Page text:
Slow drivers present greatest hazard

Left-laners who aren't passing get drivers' blood boiling

Re: Keep pressuring high-risk drivers (Our View, May 18)

The content of your editorial is common and clearly one-sided. While I agree that the police should intervene when drivers are clearly breaking the law, I believe the main issue is drivers who travel in the left lane on a four-lane road at about the same speed as those in the right lane.

There are some signs that state, “Slower traffic keep right.” In my view, “slow” does not necessarily mean someone going below the posted speed limit. Instead, I consider those slow drivers to be the ones who impede the left-lane traffic because they want to exercise their “right” to be in that lane. These are the self-appointed traffic enforcers.

About 25 years ago when I was living in Alberta, we had the same kind of risky drivers as we see in B.C. today. There were also signs suggesting that slower traffic stay to the right lane, but that was rarely obeyed or enforced.

Then the light came on with the powers that be. They increased the number and visibility of the signs, even highlighted them with bright green rays. It took two to four years, but the drivers finally got it and it was uncommon to find Albertans playing traffic enforcers in the passing lane.

Travelling on the highways became safer and much more pleasant. It appears that all it took was an attitude adjustment and drivers left it up to the police to enforce the speeders in the left lane. I have little doubt that a similar change in attitude for B.C. drivers would greatly reduce the risky manoeuvres of aggressive drivers. Leave it to the police, people.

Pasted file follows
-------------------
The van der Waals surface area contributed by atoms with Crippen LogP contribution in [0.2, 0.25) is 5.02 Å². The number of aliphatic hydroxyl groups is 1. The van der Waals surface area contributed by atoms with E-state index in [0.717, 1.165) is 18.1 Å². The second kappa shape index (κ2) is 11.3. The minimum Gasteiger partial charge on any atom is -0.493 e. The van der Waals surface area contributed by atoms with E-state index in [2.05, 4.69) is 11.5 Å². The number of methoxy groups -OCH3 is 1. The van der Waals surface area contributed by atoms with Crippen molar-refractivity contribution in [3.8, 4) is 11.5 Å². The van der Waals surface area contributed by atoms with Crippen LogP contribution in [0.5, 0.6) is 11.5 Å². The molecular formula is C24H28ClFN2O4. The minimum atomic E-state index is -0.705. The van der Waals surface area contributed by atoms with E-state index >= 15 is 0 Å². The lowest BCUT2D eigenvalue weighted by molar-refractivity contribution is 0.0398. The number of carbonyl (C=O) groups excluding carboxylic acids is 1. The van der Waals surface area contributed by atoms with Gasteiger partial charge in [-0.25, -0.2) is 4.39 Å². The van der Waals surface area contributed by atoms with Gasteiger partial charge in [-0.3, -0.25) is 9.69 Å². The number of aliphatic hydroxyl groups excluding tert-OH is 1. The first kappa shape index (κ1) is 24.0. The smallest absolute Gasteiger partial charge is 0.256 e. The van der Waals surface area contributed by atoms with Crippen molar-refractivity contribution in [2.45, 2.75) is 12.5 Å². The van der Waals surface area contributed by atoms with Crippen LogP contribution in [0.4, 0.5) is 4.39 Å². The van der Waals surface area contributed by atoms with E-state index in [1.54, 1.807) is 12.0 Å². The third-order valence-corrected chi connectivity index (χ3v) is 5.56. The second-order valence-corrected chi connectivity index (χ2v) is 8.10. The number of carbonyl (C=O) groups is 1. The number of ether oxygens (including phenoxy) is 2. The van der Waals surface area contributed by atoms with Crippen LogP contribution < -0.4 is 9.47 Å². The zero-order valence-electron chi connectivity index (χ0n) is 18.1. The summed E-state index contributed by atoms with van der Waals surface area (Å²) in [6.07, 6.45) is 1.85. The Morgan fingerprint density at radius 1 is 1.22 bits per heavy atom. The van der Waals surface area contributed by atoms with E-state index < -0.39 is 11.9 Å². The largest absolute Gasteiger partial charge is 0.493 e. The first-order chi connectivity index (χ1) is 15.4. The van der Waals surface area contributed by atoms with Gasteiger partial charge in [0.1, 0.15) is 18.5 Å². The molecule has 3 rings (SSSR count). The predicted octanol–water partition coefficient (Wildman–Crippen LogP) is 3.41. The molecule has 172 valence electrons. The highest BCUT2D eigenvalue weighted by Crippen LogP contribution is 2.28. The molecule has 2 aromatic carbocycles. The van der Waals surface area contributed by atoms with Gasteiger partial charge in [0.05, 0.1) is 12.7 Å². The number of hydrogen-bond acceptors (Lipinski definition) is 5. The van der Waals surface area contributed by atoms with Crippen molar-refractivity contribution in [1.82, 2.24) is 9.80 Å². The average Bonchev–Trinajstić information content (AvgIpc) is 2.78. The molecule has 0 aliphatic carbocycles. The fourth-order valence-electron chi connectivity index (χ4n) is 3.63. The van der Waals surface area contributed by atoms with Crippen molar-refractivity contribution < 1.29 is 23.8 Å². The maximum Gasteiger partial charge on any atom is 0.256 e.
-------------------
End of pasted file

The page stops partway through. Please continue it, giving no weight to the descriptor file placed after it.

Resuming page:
Robert Chong

North Saanich

Just Posted

Community helps fund dreams through Moms and Mentors

West Shore society helps women face the challenges of motherhood

Mainly cloudy skies ahead for Friday

Plus a look ahead at your weekend

Speculation tax forces sale of Oak Bay’s ‘Tulip House’

Bob and Jan Fleming selling their retirement home famous for its thousands of tulips

Province rejects criticism from Saanich councillor over McKenzie Interchange

Transportation ministry says project will ‘significantly lower’ greenhouse gas emissions

Traditional salmon designs brighten Salish Sea Lantern Festival

Children from ȽÁU,WEL,ṈEW̱ tribal school built salmon hats for festival on Sidney waterfront

New police force in Surrey must avoid VPD, RCMP errors made in Pickton case: Oppal

Boots are scheduled to be on the ground by spring 2021

POLL: Should there be a ban on gas-powered leaf blowers?

We’ve all heard them, and most likely cursed them under our breath.… Continue reading

Greater Victoria wanted list for the week of Aug. 23

Greater Victoria Crime Stoppers is seeking the public’s help in locating the… Continue reading

Striking Western Forest Products workers could lose benefits in September

Union, forest company at odds over Vancouver Island benefit payments as strike enters third month

Conan turns to the Property Brothers for tips on buying Greenland

Jonathan Scott suggests removing glaciers and mountains to bring in ‘more natural light’

Forests minister visits B.C. town rocked by multiple mill shutdowns

A third of Mackenzie turns out for rally, not much to cheer about

B.C. sockeye returns drop as official calls 2019 ‘extremely challenging’

Federal government says officials are seeing the same thing off Alaska and Washington state

Expanded support to help B.C. youth from care attend university still falling short

Inadequate support, limited awareness and eligibility restrictions some of the existing challenges

Most Read